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The Top Five College Store Complaints and How to Fix Them

Posted by Liz Schulte on 4/18/17 5:30 AM
Topics: college store customer service, retail management, customer experience

Finding ways to improve your store’s customer service is a matter of survival. Customer experience is a trendy buzzword in retail: it is a critical shift in perspective. Young consumers are abandoning brand loyalty, letting their individual experiences direct where they will spend their time and money. That decision comes down to their experience with your store, whether in-person or online.  

Top Five College Store Complaints and How to Fix ThemWhat is the difference between customer service and the customer experience? At its most basic, customer service is reactive. When there is a problem or complaint, customer service resolves the issue so the customer leaves satisfied. The customer experience, on the other hand, is proactive. It is looking at your store and determining ways you can prevent the customer from experiencing the problem in the first place or finding ways to ensure their shopping experience is better.

With the customer experience in mind, here are five common retail complaints and ways your store can solve the problem. 

  1. Cost
    Problem: The cost of course materials will always be a tension point between students and the college store. Students balk at paying $600 for a single textbook and points the finger of blame at their college store.
    Solution: The more choices you can offer students in their course materials the better. New, used, rentals and digital, offer all of the options and let the student choose the best product for them. Solutions like electronic shelf tags are gaining traction because they give students more clarity by displaying levels of pricing and minimizing internal costs.  
    Another way is to face the problem head-on with transparency. Stores do everything they can to lower the cost of course materials — such as increasing the number of used books available, offering rentals and reducing their markup — but is the campus community aware of your efforts? Madison College’s bookstore manager discovered when he attended a student affairs meeting that people didn’t know about the store’s efforts or understand how the market worked. Make sure the store is included in the campus discussions about course materials and they are informed on how you are working on behalf of the students to keep costs down.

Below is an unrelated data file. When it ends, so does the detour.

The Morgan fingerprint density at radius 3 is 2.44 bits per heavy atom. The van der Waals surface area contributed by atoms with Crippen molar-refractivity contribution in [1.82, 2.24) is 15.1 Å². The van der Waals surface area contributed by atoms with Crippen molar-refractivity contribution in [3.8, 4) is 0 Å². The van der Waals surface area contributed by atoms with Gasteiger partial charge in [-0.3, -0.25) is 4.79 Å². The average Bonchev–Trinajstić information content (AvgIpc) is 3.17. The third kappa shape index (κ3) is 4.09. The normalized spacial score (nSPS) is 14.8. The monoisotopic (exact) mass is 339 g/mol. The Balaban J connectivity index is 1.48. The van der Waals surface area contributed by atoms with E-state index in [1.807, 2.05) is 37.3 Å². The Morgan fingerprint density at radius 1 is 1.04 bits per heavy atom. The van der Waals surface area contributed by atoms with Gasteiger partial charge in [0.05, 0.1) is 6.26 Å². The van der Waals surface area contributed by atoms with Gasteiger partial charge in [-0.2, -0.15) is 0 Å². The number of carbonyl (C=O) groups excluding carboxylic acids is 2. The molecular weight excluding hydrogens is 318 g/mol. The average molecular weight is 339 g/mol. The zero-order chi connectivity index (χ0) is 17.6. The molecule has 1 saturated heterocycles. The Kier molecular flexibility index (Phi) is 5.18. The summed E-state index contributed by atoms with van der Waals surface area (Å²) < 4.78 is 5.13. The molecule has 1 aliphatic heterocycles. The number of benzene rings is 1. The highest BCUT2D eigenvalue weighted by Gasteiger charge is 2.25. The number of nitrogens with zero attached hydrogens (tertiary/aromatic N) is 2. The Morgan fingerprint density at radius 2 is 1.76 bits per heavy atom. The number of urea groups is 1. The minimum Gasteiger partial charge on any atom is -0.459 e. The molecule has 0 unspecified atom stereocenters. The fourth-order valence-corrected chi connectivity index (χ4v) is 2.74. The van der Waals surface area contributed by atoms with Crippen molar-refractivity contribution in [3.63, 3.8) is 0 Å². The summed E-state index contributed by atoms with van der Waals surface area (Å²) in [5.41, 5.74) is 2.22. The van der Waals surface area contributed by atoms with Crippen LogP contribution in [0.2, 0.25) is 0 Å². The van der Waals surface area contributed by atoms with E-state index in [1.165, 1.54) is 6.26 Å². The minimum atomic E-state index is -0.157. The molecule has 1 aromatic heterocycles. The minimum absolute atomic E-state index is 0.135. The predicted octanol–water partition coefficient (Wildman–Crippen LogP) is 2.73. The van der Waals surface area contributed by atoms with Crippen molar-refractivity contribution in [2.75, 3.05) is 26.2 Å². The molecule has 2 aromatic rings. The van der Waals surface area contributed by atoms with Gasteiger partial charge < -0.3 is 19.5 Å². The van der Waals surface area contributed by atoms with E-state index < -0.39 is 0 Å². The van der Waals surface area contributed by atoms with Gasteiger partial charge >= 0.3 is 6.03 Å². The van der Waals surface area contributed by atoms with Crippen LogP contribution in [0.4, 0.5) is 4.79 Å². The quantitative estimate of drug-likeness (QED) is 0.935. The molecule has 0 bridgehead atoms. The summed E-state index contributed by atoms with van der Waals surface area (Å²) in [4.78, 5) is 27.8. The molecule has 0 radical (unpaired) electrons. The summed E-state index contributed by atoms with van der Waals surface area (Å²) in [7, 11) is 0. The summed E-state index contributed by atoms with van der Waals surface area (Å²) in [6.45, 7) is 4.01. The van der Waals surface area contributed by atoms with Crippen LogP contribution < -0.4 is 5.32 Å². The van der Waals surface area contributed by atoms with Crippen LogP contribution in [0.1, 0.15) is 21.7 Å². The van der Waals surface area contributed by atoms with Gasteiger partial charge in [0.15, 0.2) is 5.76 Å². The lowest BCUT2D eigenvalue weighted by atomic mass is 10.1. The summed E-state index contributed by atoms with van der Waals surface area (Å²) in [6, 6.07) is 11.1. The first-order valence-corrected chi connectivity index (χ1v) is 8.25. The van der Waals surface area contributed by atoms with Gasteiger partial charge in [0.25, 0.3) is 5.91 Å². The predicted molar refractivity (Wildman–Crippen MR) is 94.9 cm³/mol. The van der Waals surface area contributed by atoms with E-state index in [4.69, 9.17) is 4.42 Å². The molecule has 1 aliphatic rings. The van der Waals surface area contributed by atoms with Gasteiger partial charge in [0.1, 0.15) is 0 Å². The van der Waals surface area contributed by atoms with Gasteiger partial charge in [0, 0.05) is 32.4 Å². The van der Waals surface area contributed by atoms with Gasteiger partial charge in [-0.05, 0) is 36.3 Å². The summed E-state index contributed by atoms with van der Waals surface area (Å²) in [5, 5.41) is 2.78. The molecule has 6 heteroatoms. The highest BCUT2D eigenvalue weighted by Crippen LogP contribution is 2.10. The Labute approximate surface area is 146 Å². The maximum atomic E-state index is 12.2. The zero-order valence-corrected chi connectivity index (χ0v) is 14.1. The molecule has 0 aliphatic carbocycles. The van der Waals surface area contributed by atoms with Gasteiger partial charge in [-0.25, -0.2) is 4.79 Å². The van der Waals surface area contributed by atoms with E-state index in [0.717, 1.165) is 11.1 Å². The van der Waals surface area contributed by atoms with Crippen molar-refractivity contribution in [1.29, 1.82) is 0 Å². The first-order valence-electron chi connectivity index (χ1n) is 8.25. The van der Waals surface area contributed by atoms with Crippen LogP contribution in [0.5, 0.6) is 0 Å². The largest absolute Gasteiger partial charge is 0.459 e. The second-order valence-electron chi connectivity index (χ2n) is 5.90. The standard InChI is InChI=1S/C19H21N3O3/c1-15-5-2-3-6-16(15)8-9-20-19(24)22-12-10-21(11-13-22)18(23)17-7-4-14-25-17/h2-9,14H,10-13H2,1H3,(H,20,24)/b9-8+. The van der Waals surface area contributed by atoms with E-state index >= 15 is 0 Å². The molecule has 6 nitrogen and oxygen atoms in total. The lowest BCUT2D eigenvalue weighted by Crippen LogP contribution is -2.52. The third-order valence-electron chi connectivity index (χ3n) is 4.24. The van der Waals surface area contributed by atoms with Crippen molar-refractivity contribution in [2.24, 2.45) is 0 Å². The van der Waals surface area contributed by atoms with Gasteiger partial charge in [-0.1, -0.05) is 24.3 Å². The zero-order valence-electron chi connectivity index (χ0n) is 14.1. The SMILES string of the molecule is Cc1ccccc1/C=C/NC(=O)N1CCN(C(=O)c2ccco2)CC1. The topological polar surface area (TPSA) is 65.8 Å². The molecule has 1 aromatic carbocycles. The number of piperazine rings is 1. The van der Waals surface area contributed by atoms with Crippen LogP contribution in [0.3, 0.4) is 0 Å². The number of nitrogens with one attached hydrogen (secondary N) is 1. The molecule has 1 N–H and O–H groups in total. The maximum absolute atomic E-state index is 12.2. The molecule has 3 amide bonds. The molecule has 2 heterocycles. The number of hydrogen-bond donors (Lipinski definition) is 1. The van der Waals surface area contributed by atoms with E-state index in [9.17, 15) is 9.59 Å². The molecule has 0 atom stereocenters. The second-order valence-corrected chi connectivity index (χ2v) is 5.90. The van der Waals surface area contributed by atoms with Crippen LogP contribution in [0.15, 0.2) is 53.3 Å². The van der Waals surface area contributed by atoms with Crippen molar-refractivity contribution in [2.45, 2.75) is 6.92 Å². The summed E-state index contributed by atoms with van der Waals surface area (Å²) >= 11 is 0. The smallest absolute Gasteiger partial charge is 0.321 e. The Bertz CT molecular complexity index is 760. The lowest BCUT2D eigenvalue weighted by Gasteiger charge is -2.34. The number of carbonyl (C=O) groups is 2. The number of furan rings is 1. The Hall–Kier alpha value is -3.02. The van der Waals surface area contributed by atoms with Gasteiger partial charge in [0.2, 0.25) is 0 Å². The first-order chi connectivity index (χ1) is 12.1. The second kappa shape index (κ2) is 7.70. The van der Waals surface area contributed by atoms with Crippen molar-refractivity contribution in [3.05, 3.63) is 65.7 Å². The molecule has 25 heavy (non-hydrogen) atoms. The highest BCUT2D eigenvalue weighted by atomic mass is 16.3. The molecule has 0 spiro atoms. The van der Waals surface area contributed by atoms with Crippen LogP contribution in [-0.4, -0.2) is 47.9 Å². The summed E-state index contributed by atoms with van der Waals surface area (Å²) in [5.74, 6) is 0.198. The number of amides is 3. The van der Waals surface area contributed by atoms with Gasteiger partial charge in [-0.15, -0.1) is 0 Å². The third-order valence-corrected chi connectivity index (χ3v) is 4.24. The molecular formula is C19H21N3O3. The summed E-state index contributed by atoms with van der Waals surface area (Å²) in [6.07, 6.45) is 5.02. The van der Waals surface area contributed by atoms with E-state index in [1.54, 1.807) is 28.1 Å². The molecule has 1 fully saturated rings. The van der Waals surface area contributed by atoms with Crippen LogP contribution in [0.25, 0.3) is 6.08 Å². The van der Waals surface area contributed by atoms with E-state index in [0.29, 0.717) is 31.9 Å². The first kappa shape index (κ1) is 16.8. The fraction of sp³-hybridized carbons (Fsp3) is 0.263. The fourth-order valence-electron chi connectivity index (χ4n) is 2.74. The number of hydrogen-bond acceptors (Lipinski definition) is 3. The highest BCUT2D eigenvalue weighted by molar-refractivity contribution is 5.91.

2. Long Waits
    Problem: A frequent complaint with brick-and-mortar stores is the wait time. Whether it is waiting for someone to assist them on the floor or waiting in line to checkout, people are impatient.
    Solution: Technology offers solutions for this problem. Choosing the right POS can affect the transaction time, which has a huge impact on the customer experience. Convenience is as important as cost to many students. Faster checkout times in and out of your store gives you a competitive advantage.
    This year’s MVP at ICBA, University of Colorado Boulder, invested in innovative tools like a quick swipe booklist kiosk for their students. With a simple swipe of a student ID, the student can print off a class schedule with the course materials listed for each class and where to find it on the shelves.